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Be seen: the Ford GloCar Concept

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July 12, 2003

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Sunday July 13, 2003

There is no doubt that being visible on the road relates directly to safety. This point has been well made in relation to cyclists and motorbikes, but now Ford is taking automotive illumination to a new level with a translucent concept car that uses LED lights to change body panel colours, intensity and frequency. The panels can be lit according to user preference, enabling the driver to either stand out or blend in depending on conditions and consigning to history the famous Henry Ford statement on colour preference: "You can have any color as long as it's black."

The GloCar will be on display until January 2004 as part of the "National Design Triennial: Inside Design Now" exhibit at Cooper-Hewitt National Design Museum in the United States.

The customisable GloCar was designed to be safe, fun and evoke emotion.

"The soft glowing panels serve as a safety feature to make you very visible at night," said Laurens van den Acker, chief designer at Ford's Brand Imaging Group. "The rear panel doubles as a brake light, and the side panels as blinkers. When somebody comes too close, the panels increase in intensity, signalling the driver to keep a distance."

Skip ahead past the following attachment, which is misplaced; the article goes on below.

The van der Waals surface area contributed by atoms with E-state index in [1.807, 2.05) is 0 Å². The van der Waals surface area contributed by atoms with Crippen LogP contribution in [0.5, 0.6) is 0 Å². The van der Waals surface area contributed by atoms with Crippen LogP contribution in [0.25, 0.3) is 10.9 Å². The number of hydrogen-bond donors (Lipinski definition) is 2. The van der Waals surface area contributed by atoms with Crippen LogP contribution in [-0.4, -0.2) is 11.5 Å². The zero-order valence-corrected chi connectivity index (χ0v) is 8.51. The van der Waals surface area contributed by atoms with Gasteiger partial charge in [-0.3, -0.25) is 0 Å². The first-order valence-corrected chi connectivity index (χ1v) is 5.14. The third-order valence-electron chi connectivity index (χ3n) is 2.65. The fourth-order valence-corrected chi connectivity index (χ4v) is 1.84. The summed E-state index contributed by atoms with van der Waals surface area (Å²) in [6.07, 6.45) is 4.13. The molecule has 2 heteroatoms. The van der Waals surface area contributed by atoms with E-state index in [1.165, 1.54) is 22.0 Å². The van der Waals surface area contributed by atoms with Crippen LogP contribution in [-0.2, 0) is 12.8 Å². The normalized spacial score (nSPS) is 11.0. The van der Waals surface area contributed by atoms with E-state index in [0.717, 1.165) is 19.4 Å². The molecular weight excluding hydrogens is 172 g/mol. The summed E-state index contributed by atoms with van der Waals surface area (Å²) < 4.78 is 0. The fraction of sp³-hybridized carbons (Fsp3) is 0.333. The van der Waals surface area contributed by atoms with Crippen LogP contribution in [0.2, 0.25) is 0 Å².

The GloCar is built around a lightweight aluminium space frame and is powered by fuel cell technology.

Ford designers focussed on future safety and sustainability needs when developing the concept that could potentially simplify the production process and reduce costs by eliminating the need for vehicle paint.

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About the Author
Mike Hanlon Mike grew up thinking he would become a mathematician, accidentally started motorcycle racing, got a job writing road tests for a motorcycle magazine while at university, and became a writer. As a travelling photojournalist during his early career, his work was published in a dozen languages across 20+ countries. He went on to edit or manage over 50 print publications, with target audiences ranging from pensioners to plumbers, many different sports, many car and motorcycle magazines, with many more in the fields of communication - narrow subject magazines on topics such as advertising, marketing, visual communications, design, presentation and direct marketing. Then came the internet and Mike managed internet projects for Australia's largest multimedia company, Telstra.com.au (Australia's largest Telco), Seek.com.au (Australia's largest employment site), top100.com.au, hitwise.com, and a dozen other internet start-ups before founding Gizmag in 2002. Now he writes and thinks. All articles by Mike Hanlon
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